Freshwater processes and water mass transformation in the Arctic Ocean
2014 (English)Doctoral thesis, comprehensive summary (Other academic)
This thesis explores freshwater-related processes and water mass transformation in the Arctic Ocean. Knowledge of these processes is important from both a local and a global perspective. Globally, because the export of cold and low saline water and sea ice might influence the North Atlantic and global meridional overturning circulation. Locally, because freshwater processes affect the vertical stratification and permit favorable conditions for the ice cover.
Models of different complexity are the main tools of the present work. A part of the material considers how these models can be used to examine the key processes governing freshwater balance. Additionally, the freshwater budgets amongst 10 different ocean general circulation models (OGCMs) are compared and robust features and weaknesses identified.
A large part considers the freshwater processes governing the stratification with an emphasis on the low saline upper parts. The interactions between freshwater sources and sinks are studied in an OGCM using passive tracers. It is found that the composition, pathways and shelf-basin exchange of low saline water primarily involve processes linked to Siberian runoff, Pacific water and sea-ice melting and formation. Motivated by observed changes and paleorecords the sensitivity of the stratification is further explored in freshwater perturbation experiments with an OGCM. The response yields a deeper halocline for decreasing freshwater input, in line with a theoretical model.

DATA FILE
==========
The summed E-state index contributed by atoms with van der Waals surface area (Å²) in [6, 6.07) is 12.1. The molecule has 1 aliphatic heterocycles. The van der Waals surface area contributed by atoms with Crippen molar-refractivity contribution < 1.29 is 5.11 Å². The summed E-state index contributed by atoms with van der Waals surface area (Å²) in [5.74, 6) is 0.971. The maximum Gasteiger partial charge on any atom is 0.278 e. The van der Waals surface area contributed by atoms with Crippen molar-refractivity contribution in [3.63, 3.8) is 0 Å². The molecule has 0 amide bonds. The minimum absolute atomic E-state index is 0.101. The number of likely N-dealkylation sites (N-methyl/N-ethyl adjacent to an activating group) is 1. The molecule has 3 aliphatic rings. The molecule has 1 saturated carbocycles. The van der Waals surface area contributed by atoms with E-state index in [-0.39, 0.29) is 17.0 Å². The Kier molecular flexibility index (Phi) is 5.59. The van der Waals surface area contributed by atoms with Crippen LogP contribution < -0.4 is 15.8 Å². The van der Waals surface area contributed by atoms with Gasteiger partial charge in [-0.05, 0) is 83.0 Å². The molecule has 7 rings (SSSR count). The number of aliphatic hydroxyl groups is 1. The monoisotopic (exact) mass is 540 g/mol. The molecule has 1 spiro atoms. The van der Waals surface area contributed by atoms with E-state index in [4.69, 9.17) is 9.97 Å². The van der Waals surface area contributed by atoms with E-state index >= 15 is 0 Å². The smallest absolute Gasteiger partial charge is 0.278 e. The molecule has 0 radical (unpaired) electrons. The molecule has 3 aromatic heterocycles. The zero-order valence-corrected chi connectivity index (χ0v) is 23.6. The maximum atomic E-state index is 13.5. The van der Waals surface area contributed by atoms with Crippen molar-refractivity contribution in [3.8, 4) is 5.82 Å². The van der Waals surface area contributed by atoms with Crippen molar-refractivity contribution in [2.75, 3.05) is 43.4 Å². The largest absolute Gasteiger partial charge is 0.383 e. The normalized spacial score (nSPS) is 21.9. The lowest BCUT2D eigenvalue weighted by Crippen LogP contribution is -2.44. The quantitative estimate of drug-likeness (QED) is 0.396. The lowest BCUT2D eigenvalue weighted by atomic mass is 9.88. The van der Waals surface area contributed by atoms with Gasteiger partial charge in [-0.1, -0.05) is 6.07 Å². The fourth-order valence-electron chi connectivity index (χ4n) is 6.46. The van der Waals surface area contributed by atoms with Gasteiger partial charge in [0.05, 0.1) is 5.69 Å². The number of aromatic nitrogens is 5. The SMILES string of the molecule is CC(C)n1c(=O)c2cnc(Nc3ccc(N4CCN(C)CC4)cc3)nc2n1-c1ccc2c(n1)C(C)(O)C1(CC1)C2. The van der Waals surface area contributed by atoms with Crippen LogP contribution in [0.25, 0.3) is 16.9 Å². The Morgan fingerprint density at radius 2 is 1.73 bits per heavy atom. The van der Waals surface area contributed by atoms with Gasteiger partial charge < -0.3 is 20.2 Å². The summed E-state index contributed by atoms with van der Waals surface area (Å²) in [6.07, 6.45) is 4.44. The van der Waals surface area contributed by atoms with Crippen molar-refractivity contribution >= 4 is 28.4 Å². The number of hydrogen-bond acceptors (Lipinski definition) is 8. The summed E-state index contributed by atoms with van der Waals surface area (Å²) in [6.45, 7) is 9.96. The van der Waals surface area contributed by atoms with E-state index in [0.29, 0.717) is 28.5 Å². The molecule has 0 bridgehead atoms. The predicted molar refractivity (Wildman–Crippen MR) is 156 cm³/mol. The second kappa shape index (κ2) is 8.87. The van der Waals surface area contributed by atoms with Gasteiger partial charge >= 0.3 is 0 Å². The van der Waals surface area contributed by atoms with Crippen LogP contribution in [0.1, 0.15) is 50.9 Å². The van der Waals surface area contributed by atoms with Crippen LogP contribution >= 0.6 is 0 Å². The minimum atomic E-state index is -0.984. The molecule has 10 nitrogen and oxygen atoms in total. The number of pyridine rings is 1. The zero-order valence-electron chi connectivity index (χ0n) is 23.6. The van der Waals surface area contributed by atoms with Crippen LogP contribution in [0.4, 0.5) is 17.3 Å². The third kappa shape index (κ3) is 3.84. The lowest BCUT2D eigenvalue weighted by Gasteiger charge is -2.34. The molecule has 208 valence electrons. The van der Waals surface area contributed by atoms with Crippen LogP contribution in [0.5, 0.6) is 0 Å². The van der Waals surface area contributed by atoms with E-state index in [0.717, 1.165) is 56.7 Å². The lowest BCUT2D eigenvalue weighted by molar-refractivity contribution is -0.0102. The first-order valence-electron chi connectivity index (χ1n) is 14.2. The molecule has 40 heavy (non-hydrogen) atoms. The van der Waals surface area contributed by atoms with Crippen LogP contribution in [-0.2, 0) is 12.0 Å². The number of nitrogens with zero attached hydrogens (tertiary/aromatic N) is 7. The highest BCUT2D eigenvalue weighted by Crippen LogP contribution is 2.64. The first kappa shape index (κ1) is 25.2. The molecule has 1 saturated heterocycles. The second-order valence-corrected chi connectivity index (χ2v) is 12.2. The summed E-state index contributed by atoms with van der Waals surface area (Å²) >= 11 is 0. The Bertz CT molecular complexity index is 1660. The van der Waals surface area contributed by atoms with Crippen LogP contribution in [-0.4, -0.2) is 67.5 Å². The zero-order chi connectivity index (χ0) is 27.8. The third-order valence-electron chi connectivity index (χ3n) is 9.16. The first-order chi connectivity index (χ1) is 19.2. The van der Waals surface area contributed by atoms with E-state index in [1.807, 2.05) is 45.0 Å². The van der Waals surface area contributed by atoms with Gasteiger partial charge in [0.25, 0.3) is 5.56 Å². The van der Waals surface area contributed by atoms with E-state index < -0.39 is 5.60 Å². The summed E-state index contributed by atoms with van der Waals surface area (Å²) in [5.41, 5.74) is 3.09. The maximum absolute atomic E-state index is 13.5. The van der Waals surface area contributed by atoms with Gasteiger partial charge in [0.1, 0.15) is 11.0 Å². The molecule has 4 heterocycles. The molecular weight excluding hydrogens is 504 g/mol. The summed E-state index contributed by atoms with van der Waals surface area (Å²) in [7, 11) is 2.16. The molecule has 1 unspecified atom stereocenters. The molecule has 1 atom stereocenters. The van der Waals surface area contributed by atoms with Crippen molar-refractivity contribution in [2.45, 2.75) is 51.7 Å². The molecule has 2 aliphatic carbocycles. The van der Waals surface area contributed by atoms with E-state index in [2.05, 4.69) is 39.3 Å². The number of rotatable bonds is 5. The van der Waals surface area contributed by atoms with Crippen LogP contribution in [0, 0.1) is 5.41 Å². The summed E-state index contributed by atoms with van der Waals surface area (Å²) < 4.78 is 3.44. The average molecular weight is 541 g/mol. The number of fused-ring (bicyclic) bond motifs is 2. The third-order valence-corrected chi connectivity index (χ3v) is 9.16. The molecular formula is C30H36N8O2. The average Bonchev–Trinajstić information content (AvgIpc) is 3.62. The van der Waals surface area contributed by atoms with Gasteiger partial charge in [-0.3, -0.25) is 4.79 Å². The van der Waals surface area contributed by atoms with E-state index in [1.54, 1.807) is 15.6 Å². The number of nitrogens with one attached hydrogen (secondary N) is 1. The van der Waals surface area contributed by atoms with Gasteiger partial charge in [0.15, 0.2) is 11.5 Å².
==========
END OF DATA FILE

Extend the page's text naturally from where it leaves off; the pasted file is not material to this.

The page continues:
The final part focuses on a new framework for analyzing water mass transformations. In the framework volume, heat and salt budgets are computed in salinity-temperature space. Using different OGCMs it is shown how surface and interior processes transform inflowing waters towards colder and fresher waters and how the halocline renewal rate can be estimated. Limiting cases for the water mass transformation balance are identified by separating contributions from surface, internal and boundary fluxes.
Place, publisher, year, edition, pages
Stockholm: Department of Meteorology, Stockholm University , 2014. , 44 p.
Oceanography, Hydrology, Water Resources
Research subject Atmospheric Sciences and Oceanography
IdentifiersURN: urn:nbn:se:su:diva-107594ISBN: 978-91-7447-998-0OAI: oai:DiVA.org:su-107594DiVA: diva2:751037
2014-11-05, De Geersalen, Geovetenskapens hus, Svante Arrhenius väg 14, Stockholm, 10:00 (English)
Polyakov, Igor, Research professor
Meier, Markus, DocentNilsson, Johan, Professor
At the time of the doctoral defense, the following papers were unpublished and had a status as follows: Paper 3: Submitted. Paper 4: Manuscript.2014-10-142014-09-222014-11-21Bibliographically approved
List of papers